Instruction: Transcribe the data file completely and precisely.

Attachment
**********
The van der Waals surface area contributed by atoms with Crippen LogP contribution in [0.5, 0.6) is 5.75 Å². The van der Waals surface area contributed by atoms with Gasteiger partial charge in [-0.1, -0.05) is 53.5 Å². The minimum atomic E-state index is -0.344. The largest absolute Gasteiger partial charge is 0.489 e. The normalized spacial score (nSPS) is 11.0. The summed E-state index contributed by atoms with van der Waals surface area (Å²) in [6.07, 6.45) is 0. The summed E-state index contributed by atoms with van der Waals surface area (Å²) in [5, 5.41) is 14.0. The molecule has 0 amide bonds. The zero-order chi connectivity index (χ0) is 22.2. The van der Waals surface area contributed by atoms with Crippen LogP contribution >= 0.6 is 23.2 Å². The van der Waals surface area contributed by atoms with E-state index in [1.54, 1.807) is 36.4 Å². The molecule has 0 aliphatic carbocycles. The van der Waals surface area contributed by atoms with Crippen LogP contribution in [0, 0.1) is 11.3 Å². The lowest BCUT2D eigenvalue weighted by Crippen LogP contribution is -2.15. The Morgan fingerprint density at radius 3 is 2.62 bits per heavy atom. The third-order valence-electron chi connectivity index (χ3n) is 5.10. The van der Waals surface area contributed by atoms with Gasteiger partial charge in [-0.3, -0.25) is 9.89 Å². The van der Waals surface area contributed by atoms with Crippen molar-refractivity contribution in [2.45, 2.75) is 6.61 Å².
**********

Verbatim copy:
The van der Waals surface area contributed by atoms with Crippen LogP contribution in [0.5, 0.6) is 5.75 Å². The van der Waals surface area contributed by atoms with Gasteiger partial charge in [-0.1, -0.05) is 53.5 Å². The minimum atomic E-state index is -0.344. The largest absolute Gasteiger partial charge is 0.489 e. The normalized spacial score (nSPS) is 11.0. The summed E-state index contributed by atoms with van der Waals surface area (Å²) in [6.07, 6.45) is 0. The summed E-state index contributed by atoms with van der Waals surface area (Å²) in [5, 5.41) is 14.0. The molecule has 0 amide bonds. The zero-order chi connectivity index (χ0) is 22.2. The van der Waals surface area contributed by atoms with Crippen LogP contribution >= 0.6 is 23.2 Å². The van der Waals surface area contributed by atoms with E-state index in [1.54, 1.807) is 36.4 Å². The molecule has 0 aliphatic carbocycles. The van der Waals surface area contributed by atoms with Crippen LogP contribution in [0, 0.1) is 11.3 Å². The lowest BCUT2D eigenvalue weighted by Crippen LogP contribution is -2.15. The Morgan fingerprint density at radius 3 is 2.62 bits per heavy atom. The third-order valence-electron chi connectivity index (χ3n) is 5.10. The van der Waals surface area contributed by atoms with Gasteiger partial charge in [-0.3, -0.25) is 9.89 Å². The van der Waals surface area contributed by atoms with Crippen molar-refractivity contribution in [2.45, 2.75) is 6.61 Å².